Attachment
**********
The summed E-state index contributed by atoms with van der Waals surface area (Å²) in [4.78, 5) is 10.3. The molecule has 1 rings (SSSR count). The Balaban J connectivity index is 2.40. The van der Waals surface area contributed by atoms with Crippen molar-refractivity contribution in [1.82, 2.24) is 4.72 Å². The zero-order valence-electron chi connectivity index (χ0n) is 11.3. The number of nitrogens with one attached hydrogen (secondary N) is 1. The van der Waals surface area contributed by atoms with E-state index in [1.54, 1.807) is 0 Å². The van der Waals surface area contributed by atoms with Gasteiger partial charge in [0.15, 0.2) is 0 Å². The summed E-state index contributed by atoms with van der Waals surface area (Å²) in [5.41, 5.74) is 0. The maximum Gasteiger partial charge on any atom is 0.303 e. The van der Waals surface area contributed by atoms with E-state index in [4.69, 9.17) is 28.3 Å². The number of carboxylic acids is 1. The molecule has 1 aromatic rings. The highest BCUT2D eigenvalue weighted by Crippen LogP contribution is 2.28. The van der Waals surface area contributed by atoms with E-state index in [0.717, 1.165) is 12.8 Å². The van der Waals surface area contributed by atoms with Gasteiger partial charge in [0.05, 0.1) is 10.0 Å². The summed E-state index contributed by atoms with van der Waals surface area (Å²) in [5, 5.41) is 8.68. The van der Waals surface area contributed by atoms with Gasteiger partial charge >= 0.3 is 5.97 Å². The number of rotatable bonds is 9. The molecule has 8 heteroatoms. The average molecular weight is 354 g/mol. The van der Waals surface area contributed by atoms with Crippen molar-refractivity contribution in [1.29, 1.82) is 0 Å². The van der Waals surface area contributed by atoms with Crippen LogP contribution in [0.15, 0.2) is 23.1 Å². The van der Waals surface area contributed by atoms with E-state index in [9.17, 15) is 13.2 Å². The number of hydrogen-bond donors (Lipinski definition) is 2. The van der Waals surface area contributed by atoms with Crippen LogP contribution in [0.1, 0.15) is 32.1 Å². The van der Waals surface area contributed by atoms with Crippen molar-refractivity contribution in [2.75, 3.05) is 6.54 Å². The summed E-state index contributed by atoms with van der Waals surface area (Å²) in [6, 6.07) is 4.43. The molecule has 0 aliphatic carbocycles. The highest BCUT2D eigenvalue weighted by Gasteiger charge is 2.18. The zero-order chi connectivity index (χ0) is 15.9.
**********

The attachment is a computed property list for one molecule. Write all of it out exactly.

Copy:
The summed E-state index contributed by atoms with van der Waals surface area (Å²) in [4.78, 5) is 10.3. The molecule has 1 rings (SSSR count). The Balaban J connectivity index is 2.40. The van der Waals surface area contributed by atoms with Crippen molar-refractivity contribution in [1.82, 2.24) is 4.72 Å². The zero-order valence-electron chi connectivity index (χ0n) is 11.3. The number of nitrogens with one attached hydrogen (secondary N) is 1. The van der Waals surface area contributed by atoms with E-state index in [1.54, 1.807) is 0 Å². The van der Waals surface area contributed by atoms with Gasteiger partial charge in [0.15, 0.2) is 0 Å². The summed E-state index contributed by atoms with van der Waals surface area (Å²) in [5.41, 5.74) is 0. The maximum Gasteiger partial charge on any atom is 0.303 e. The van der Waals surface area contributed by atoms with E-state index in [4.69, 9.17) is 28.3 Å². The number of carboxylic acids is 1. The molecule has 1 aromatic rings. The highest BCUT2D eigenvalue weighted by Crippen LogP contribution is 2.28. The van der Waals surface area contributed by atoms with E-state index in [0.717, 1.165) is 12.8 Å². The van der Waals surface area contributed by atoms with Gasteiger partial charge in [0.05, 0.1) is 10.0 Å². The summed E-state index contributed by atoms with van der Waals surface area (Å²) in [5, 5.41) is 8.68. The van der Waals surface area contributed by atoms with Gasteiger partial charge >= 0.3 is 5.97 Å². The number of rotatable bonds is 9. The molecule has 8 heteroatoms. The average molecular weight is 354 g/mol. The van der Waals surface area contributed by atoms with Crippen molar-refractivity contribution in [1.29, 1.82) is 0 Å². The van der Waals surface area contributed by atoms with Crippen LogP contribution in [0.15, 0.2) is 23.1 Å². The van der Waals surface area contributed by atoms with E-state index in [9.17, 15) is 13.2 Å². The number of hydrogen-bond donors (Lipinski definition) is 2. The van der Waals surface area contributed by atoms with Crippen LogP contribution in [0.1, 0.15) is 32.1 Å². The van der Waals surface area contributed by atoms with Crippen molar-refractivity contribution in [2.75, 3.05) is 6.54 Å². The summed E-state index contributed by atoms with van der Waals surface area (Å²) in [6, 6.07) is 4.43. The molecule has 0 aliphatic carbocycles. The highest BCUT2D eigenvalue weighted by Gasteiger charge is 2.18. The zero-order chi connectivity index (χ0) is 15.9.